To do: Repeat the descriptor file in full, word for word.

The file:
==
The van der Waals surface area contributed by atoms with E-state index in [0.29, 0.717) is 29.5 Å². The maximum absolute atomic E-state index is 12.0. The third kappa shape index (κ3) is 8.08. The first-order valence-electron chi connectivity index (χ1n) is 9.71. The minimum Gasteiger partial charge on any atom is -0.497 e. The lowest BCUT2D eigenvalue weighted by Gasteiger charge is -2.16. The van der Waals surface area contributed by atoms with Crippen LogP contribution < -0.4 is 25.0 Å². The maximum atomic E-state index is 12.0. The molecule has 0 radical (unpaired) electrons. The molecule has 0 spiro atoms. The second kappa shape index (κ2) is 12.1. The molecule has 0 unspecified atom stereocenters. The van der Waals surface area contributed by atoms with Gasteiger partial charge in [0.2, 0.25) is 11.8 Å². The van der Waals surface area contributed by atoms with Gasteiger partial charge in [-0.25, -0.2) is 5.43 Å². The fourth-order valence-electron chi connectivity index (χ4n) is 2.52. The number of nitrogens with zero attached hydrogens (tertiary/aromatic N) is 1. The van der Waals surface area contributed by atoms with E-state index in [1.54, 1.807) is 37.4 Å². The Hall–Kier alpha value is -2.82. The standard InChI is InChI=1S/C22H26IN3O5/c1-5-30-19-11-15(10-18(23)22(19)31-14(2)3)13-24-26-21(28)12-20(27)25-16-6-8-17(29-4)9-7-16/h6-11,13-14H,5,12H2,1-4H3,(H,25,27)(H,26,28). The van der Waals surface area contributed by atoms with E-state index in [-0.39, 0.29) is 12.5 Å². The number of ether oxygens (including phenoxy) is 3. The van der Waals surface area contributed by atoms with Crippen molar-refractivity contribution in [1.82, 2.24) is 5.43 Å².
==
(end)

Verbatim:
The van der Waals surface area contributed by atoms with E-state index in [0.29, 0.717) is 29.5 Å². The maximum absolute atomic E-state index is 12.0. The third kappa shape index (κ3) is 8.08. The first-order valence-electron chi connectivity index (χ1n) is 9.71. The minimum Gasteiger partial charge on any atom is -0.497 e. The lowest BCUT2D eigenvalue weighted by Gasteiger charge is -2.16. The van der Waals surface area contributed by atoms with Crippen LogP contribution < -0.4 is 25.0 Å². The maximum atomic E-state index is 12.0. The molecule has 0 radical (unpaired) electrons. The molecule has 0 spiro atoms. The second kappa shape index (κ2) is 12.1. The molecule has 0 unspecified atom stereocenters. The van der Waals surface area contributed by atoms with Gasteiger partial charge in [0.2, 0.25) is 11.8 Å². The van der Waals surface area contributed by atoms with Gasteiger partial charge in [-0.25, -0.2) is 5.43 Å². The fourth-order valence-electron chi connectivity index (χ4n) is 2.52. The number of nitrogens with zero attached hydrogens (tertiary/aromatic N) is 1. The van der Waals surface area contributed by atoms with E-state index in [1.54, 1.807) is 37.4 Å². The Hall–Kier alpha value is -2.82. The standard InChI is InChI=1S/C22H26IN3O5/c1-5-30-19-11-15(10-18(23)22(19)31-14(2)3)13-24-26-21(28)12-20(27)25-16-6-8-17(29-4)9-7-16/h6-11,13-14H,5,12H2,1-4H3,(H,25,27)(H,26,28). The van der Waals surface area contributed by atoms with E-state index in [-0.39, 0.29) is 12.5 Å². The number of ether oxygens (including phenoxy) is 3. The van der Waals surface area contributed by atoms with Crippen molar-refractivity contribution in [1.82, 2.24) is 5.43 Å².